David’s son, Adonijah, a handsome and spoiled brat, tried to become king and threw a big party. But, he didn’t invite Nathan – you remember Nathan – or David’s son Solomon, who was promised the kingship. Bathsheba and then Nathan went to David and said – hey, what about your promise to Solomon? So, David, having nearly run his race, made Solomon king.

The big wrap up where I wax ineloquent and think about life, death and other such things.

And I could go on and on with Solomon. All this brutality I have related to you was in 1 Samuel and 2 Samuel of the Old Testament. Samuel himself, who I didn’t mention until now, was probably the last important prophet of Israel. He anointed both Saul and David earlier on, but was barely mentioned in the very books named for him. Nevertheless, they are two of my favorite books in the Bible, which I’ve read more than once, because I like the stories. You can see that there is more to it than you learned in temple or church, but it doesn’t exactly put David in a good light. That is supposed to be the moral lesson – David’s sins and God’s rebuke him and then forgives him. Personally, I don’t see it. It seems to me that the lesson of the Bible is, whether you are good or bad, life isn't fair. You could say that's just my opinion, and it is, but it is also real life.

Reading the Bible is not a religious thing for me, although there are what I think are spiritual aspects to it.*  One reason I like reading it is much the same reason some people like The Game of Thrones (“TGOT”). It’s entertaining, particularly if you like gratuitous sex and violence. But, there are literate, historical and lingual reasons I like it too.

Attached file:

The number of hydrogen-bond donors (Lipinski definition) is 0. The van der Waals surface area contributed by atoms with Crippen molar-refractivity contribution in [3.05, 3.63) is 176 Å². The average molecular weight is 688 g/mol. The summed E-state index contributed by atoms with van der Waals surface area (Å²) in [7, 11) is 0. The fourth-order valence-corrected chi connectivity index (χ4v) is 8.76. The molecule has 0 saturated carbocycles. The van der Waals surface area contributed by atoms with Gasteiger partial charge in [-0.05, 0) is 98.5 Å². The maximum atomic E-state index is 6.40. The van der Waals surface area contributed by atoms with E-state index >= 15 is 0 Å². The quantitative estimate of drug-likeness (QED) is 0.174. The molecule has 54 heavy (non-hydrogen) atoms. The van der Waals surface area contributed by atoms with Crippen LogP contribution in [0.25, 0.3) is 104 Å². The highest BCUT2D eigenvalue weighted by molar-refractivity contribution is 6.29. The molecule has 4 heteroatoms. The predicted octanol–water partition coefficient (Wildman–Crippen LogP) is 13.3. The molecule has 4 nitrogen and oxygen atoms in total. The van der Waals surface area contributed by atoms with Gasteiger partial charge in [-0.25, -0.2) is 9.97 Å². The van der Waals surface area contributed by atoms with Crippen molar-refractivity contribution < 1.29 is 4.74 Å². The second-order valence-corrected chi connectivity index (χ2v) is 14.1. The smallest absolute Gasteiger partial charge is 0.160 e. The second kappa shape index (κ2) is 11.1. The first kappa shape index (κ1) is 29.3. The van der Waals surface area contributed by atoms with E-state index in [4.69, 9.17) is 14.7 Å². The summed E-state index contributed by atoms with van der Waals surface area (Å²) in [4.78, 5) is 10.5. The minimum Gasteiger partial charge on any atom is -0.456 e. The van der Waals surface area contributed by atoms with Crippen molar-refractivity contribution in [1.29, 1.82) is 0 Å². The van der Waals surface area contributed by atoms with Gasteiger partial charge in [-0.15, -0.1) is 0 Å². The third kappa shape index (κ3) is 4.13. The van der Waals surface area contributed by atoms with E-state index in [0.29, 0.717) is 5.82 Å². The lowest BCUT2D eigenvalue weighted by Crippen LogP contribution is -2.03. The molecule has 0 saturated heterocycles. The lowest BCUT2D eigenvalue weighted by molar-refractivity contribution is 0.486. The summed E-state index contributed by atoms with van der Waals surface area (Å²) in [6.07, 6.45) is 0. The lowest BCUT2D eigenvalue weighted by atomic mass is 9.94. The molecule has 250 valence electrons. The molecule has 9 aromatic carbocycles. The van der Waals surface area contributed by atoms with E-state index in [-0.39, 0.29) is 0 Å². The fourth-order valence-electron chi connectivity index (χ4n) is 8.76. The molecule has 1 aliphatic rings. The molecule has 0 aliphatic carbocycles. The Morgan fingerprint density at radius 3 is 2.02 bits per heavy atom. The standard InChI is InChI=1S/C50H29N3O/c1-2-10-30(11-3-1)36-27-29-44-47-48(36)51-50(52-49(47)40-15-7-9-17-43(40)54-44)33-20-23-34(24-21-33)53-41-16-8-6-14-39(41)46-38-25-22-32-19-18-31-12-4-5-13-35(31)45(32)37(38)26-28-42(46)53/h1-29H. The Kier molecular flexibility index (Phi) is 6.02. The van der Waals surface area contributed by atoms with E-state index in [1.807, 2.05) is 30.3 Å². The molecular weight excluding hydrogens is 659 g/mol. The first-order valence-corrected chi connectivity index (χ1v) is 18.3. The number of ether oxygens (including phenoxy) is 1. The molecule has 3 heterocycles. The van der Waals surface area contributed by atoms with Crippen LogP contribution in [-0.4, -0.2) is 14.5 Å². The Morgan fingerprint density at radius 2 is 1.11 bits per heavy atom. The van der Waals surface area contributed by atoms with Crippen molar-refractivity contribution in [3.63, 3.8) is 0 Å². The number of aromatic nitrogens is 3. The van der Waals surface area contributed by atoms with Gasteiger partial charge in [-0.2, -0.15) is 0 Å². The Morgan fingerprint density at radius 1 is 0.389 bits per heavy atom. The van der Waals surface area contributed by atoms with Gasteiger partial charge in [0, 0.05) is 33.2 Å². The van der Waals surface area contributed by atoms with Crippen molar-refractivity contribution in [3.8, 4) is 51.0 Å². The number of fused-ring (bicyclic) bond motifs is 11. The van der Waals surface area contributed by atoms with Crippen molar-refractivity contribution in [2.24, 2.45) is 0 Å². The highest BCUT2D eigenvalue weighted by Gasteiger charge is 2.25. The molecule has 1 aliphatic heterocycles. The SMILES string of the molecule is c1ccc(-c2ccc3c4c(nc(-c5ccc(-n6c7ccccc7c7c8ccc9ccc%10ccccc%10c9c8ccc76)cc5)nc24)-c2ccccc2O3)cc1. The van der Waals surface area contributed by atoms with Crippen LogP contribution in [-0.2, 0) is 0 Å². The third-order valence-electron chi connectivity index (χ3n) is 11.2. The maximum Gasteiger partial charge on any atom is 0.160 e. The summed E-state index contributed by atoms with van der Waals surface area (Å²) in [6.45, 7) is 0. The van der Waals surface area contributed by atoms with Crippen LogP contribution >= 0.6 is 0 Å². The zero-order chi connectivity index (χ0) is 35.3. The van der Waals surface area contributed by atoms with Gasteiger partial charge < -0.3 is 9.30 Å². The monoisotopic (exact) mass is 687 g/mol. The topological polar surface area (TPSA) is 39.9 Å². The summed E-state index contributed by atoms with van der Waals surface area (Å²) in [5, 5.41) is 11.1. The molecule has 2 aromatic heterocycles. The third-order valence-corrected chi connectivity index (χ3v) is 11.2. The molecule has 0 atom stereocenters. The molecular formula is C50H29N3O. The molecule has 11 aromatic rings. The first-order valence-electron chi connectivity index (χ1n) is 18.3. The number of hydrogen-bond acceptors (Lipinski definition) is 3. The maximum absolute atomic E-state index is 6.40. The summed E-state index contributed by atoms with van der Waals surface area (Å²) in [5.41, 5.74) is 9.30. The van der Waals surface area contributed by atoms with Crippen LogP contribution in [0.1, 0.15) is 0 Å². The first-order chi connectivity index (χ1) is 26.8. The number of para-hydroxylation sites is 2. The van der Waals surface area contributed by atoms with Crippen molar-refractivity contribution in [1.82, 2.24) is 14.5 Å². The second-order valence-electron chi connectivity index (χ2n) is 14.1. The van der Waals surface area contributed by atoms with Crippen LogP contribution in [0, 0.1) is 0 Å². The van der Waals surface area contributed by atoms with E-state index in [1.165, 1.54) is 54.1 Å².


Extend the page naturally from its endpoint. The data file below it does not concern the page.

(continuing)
*Years ago I came up with my own definition of spirituality, which resonated for some people I tried it out on. I still like it, though I’ve tinkered with the original - Spirituality is a pleasant feeling of connection to the universe that some people identify with one or more supernatural beings.

I tried reading TGOT but couldn’t get through it. I’ve never watched the show on television. A friend of mine mocks me because I like made up stories from thousands of years ago but not ones someone made up now. He’s got a point, but it’s really an overstatement. I love a lot of modern fiction and even fantasy for various reasons, and don’t feel obligated to like or dislike any of it, without regard to some rational. But there is also no doubt I rarely like fantasy except when it invokes stories or myths from long ago and the mythology, names and places have meaning to me separate and apart from the story I’m reading. It’s as broad as the differences among The Once and Future King, Peter Pan and Beatrix Potter. Stories by authors who share these interests gives me the feeling of a connection to history and through it to the universe. I realize that is a feeling, not a physical manifestation, at least outside my brain. I accept it without being able to fully explain it. And it is important to me, for reasons I can’t explain either. At some point our ability to explain these things ends with a closed door. Some people think they know why they are this way or that, but they - we - really don’t. I’m very comfortable with uncertainty. So, I’ll just finish the story -